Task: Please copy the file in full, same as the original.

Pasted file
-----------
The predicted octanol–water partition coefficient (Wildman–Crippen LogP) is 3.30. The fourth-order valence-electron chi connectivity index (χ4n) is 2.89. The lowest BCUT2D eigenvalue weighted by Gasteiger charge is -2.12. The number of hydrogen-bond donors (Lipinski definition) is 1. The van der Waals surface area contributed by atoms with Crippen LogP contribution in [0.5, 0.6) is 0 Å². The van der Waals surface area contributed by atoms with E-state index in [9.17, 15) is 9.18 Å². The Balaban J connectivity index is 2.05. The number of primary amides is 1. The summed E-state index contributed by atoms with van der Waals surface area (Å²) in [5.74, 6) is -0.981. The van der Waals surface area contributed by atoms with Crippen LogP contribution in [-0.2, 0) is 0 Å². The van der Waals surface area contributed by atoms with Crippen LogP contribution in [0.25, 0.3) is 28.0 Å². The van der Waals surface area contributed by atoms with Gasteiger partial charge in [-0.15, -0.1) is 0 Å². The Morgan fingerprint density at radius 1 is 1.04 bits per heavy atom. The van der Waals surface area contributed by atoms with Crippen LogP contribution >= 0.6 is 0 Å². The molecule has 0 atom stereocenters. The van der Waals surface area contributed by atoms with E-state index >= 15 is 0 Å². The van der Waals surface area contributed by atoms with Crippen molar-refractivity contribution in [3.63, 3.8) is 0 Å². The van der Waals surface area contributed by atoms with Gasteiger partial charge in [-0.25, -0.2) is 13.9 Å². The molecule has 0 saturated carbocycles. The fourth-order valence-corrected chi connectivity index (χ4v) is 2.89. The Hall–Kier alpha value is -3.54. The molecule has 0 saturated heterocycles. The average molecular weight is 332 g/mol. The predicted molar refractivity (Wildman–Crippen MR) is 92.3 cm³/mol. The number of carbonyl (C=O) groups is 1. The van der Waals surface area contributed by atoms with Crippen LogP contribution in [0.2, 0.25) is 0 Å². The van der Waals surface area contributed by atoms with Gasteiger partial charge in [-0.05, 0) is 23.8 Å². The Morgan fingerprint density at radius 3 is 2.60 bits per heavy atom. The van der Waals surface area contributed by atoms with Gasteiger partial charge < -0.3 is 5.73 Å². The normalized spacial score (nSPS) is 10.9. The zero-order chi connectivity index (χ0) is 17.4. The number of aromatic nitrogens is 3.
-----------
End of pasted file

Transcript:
The predicted octanol–water partition coefficient (Wildman–Crippen LogP) is 3.30. The fourth-order valence-electron chi connectivity index (χ4n) is 2.89. The lowest BCUT2D eigenvalue weighted by Gasteiger charge is -2.12. The number of hydrogen-bond donors (Lipinski definition) is 1. The van der Waals surface area contributed by atoms with Crippen LogP contribution in [0.5, 0.6) is 0 Å². The van der Waals surface area contributed by atoms with E-state index in [9.17, 15) is 9.18 Å². The Balaban J connectivity index is 2.05. The number of primary amides is 1. The summed E-state index contributed by atoms with van der Waals surface area (Å²) in [5.74, 6) is -0.981. The van der Waals surface area contributed by atoms with Crippen LogP contribution in [-0.2, 0) is 0 Å². The van der Waals surface area contributed by atoms with Crippen LogP contribution in [0.25, 0.3) is 28.0 Å². The van der Waals surface area contributed by atoms with Gasteiger partial charge in [-0.15, -0.1) is 0 Å². The Morgan fingerprint density at radius 1 is 1.04 bits per heavy atom. The van der Waals surface area contributed by atoms with Crippen LogP contribution >= 0.6 is 0 Å². The molecule has 0 atom stereocenters. The van der Waals surface area contributed by atoms with E-state index >= 15 is 0 Å². The van der Waals surface area contributed by atoms with Crippen molar-refractivity contribution in [3.63, 3.8) is 0 Å². The van der Waals surface area contributed by atoms with Gasteiger partial charge in [-0.25, -0.2) is 13.9 Å². The molecule has 0 saturated carbocycles. The fourth-order valence-corrected chi connectivity index (χ4v) is 2.89. The Hall–Kier alpha value is -3.54. The molecule has 0 saturated heterocycles. The average molecular weight is 332 g/mol. The predicted molar refractivity (Wildman–Crippen MR) is 92.3 cm³/mol. The number of carbonyl (C=O) groups is 1. The van der Waals surface area contributed by atoms with Crippen LogP contribution in [0.2, 0.25) is 0 Å². The van der Waals surface area contributed by atoms with Gasteiger partial charge in [-0.05, 0) is 23.8 Å². The Morgan fingerprint density at radius 3 is 2.60 bits per heavy atom. The van der Waals surface area contributed by atoms with Gasteiger partial charge < -0.3 is 5.73 Å². The normalized spacial score (nSPS) is 10.9. The zero-order chi connectivity index (χ0) is 17.4. The number of aromatic nitrogens is 3.